Ericson 35 ADV Bad experience for the crew of the "Island Hopper"

Saverio

Member II
La Guardia Costiera americana a 6 miglia da Cape Point, North Carolina, interviene per salvare una barca danneggiata, un Ericson 35 ADV Brutta esperienza per l'equipaggio dell '"Island Hopper" un vecchio Ericson 35. Nel tardo pomeriggio di due giorni fa durante la navigazione verso gli Stati Uniti States Negli stati di Cape Point nelle acque della Carolina del Nord, il motore della loro barca, dopo aver tossito per più di dieci minuti, si è finalmente spento. La tensione a bordo è salita subito, in assenza di motore e vento per poter utilizzare le vele, la corrente di prua le avrebbe portate inesorabilmente sulle secche che si estendono in quella zona.Un rapido controllo del circuito del carburante ha evidenziato che il gasolio era pieno d'acqua e il motore, senza decanter, è stato danneggiato fino a fermarsi. Fu chiamato il soccorso, fortunatamente la Guardia Costiera arrivò poco prima che “Hopper Island” finisse su una secca rocciosa. Gli uomini della Guardia Costiera del comando di Cape Hatteras al loro arrivo hanno lanciato una fune di traino verso Hopper Island, che, segnalata, ha deviato la deriva della barca a pochi metri dagli scogli. A poche ore dal traino notturno, la Island Hopper è stata riportata in porto dove la serata si è conclusa con una buona bottiglia di vino californiano.
 

Saverio

Member II
The American Coast Guard 6 miles from Cape Point, North Carolina, intervenes to save a damaged boat, an Ericson 35 ADV Bad experience for the crew of the "Island Hopper" an old Ericson 35. In the late afternoon two days ago during sailing to the United States In the states of Cape Point in the waters of North Carolina, the engine of their boat, after coughing for more than ten minutes, finally stopped. The voltage on board immediately rose, in the absence of engine and wind to be able to use the sails, the bow current would have carried them inexorably on the shallows that extend in that area.A quick check of the fuel circuit showed that the diesel was full of water and the engine, without decanter, was damaged until it stopped. Rescue was called, luckily the Coast Guard arrived just before “Hopper Island” ended up on a rocky shoal. The men of the Coast Guard of the command of Cape Hatteras on their arrival threw a tow rope towards Hopper Island, which, reported, diverted the boat's drift a few meters from the rocks. Within hours of the night tow, the Island Hopper was brought back to port where the evening ended with a good bottle of Californian wine.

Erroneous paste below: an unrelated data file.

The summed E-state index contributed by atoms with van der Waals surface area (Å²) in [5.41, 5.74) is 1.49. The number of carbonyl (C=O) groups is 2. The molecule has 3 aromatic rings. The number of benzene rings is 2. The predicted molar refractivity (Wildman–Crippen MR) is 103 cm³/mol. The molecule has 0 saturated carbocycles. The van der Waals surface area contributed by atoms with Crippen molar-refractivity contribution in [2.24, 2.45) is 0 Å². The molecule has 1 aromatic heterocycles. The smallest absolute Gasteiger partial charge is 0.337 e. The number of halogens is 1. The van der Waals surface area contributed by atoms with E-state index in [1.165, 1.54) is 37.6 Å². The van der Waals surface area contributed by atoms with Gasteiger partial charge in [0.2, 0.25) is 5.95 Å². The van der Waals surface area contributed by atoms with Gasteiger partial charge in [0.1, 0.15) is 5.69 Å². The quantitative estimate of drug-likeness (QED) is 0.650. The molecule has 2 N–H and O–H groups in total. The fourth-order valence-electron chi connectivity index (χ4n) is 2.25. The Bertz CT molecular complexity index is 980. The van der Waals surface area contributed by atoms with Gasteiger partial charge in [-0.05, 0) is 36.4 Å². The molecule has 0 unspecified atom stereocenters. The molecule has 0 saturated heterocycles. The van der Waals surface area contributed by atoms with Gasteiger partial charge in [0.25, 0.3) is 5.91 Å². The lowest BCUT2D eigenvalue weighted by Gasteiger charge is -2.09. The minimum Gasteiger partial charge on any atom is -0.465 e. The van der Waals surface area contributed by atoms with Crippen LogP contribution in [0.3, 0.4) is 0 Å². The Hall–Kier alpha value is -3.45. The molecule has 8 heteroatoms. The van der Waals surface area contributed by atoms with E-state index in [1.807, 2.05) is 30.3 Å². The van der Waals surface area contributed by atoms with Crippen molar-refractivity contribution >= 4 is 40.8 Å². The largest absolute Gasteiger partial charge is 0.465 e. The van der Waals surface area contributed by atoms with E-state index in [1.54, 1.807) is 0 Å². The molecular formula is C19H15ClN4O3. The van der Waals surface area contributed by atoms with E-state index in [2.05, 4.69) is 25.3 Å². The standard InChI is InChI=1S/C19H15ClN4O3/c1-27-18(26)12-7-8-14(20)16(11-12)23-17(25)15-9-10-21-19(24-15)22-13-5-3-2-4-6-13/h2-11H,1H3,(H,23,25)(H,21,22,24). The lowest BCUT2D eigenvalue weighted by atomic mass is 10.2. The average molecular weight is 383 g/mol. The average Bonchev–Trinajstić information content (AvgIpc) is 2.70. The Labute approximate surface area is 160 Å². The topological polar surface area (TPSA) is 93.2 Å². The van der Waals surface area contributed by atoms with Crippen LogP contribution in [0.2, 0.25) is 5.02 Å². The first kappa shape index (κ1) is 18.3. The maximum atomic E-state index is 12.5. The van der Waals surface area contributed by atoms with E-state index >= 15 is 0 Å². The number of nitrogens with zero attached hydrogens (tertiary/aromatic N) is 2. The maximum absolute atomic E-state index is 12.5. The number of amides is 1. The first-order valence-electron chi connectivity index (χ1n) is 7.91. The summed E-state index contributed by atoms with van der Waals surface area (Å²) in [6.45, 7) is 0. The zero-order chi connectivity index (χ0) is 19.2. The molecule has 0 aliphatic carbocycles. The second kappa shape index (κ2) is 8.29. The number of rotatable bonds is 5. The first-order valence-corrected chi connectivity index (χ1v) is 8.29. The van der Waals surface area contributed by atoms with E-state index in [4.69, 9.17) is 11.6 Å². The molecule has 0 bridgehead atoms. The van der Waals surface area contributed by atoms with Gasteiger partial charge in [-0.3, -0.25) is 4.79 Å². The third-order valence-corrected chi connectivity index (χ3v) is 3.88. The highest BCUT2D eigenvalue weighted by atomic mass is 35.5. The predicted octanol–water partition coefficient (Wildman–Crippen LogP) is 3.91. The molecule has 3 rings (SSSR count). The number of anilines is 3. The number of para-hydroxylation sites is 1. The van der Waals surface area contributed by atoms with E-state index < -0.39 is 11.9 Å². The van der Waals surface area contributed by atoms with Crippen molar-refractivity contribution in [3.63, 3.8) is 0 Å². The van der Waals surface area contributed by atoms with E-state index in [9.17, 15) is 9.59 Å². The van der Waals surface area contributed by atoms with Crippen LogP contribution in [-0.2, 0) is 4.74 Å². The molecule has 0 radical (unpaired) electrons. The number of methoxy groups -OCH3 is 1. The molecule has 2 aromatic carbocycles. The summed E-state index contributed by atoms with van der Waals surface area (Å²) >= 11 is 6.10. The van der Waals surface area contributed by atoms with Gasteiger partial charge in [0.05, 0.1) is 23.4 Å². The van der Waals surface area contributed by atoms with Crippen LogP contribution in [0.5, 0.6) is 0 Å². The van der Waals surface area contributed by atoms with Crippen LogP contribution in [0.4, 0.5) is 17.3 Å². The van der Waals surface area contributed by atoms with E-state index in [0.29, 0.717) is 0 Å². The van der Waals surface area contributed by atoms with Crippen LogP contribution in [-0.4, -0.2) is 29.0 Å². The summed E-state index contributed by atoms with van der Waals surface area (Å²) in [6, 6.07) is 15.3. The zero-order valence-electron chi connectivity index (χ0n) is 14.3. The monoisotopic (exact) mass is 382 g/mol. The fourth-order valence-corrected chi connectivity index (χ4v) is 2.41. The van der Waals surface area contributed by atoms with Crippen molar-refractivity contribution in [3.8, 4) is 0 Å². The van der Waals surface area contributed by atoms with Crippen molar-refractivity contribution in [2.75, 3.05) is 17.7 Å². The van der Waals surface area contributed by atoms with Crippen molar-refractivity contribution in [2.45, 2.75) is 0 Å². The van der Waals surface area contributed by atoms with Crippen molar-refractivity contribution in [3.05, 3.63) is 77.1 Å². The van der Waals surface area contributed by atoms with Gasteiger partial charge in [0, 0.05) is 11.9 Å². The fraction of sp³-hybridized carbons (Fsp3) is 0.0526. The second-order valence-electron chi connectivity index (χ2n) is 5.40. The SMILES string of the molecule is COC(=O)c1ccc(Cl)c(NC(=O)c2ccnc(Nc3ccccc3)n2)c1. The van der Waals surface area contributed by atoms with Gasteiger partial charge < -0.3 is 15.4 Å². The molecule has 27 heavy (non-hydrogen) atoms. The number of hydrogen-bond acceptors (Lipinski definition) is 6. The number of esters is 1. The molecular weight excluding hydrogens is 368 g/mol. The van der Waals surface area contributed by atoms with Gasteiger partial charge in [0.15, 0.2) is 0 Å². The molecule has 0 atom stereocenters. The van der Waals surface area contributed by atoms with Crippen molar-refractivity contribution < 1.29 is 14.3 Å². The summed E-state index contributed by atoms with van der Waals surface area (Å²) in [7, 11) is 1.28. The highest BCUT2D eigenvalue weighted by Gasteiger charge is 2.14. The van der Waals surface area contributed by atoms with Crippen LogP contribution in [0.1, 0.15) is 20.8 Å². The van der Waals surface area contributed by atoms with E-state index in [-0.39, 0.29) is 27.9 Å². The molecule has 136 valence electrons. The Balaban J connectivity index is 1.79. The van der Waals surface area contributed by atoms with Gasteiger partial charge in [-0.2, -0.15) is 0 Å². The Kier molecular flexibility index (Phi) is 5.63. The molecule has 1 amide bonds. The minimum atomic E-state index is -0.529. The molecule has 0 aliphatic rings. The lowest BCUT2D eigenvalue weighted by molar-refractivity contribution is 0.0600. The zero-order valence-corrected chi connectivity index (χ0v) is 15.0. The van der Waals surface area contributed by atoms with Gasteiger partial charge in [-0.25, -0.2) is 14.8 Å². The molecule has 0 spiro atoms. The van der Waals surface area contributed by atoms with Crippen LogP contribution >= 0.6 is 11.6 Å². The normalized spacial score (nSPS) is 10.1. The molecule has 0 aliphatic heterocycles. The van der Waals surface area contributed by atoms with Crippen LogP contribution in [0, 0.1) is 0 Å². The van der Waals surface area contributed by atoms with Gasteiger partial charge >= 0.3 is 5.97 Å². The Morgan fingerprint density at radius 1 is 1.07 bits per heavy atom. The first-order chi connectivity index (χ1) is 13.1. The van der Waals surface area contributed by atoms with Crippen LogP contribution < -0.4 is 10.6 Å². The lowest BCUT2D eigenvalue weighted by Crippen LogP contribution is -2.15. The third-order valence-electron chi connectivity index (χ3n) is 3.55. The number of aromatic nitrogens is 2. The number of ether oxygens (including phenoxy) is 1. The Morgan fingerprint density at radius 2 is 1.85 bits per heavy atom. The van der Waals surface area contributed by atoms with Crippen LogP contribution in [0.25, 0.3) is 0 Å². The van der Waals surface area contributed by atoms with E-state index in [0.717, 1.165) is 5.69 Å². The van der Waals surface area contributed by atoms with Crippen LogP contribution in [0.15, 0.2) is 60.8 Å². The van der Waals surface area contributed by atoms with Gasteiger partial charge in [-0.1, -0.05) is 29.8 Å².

1911tex

Sustaining Member
I'd say that was a very close call. Sure like to know why there was so much water in the fuel without any fuel/water filters sailing off shore? Or if there was a filter/s, why never routinely checked and drained? Maybe the "0" ring on the fuel cap was missing, damaged? Maybe a bad fuel source? Maybe a good lesson for all of us to pre-flight (oops), have an explicit pre-sail checklist which includes checking filters for water prior to departure. I admit, I do have a checklist for shutdown and leaving the boat for home, but not for pre-sail.
 

Loren Beach

O34 - Portland, OR
Senior Moderator
Blogs Author
Check List is a darned good idea.
A number of years ago the Admiral took our boat on an overnight cruise to a local park dock with a group of boats piloted by ladies - annual event called, appropriately, the Ladies Cruise. Started many many years before by several gals from our YC. Other gals crew along. Rumor is that they somehow have a good time without us guys. Perhaps. I guess.
:)
I made up a one page "form" for startup and shutdown of the engine. She used it and said it was helpful. Routine stuff to check or turn on or off as the case may be. Luckily it is pretty easy to view the bowl on the Racor filter on our boat.

Closer to home, our YC operates a small (8") cutter head dredge in the winters and we have a laminated sheet aboard for all the parts/places to check on and systems/valves to operate for startup and shutdown each day. As one of the operators I always use it.
Protects the 300K machine and protects me from liability for potentially damaging it. :(

Also: a sailboat I was crewing had to be towed in and expertly parked in a small marina, due to the prop being wrapped up with a crab pot line, off the WA coast. That was some of the best boat handling by the USCG 5 person crew that I had had ever seen.
 
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Christian Williams

E381 - Los Angeles
Moderator
Blogs Author
Hmmm. Coast Guard arrived at 1:30 in the morning to find them 6 miles off a shoal.

No one in his right mind approaches the Outer Banks at night under any conditions.
 

Loren Beach

O34 - Portland, OR
Senior Moderator
Blogs Author
Perhaps the women have more elastic forms of fun in Leucadia, CA, where Paul lives.... ?
:)
 
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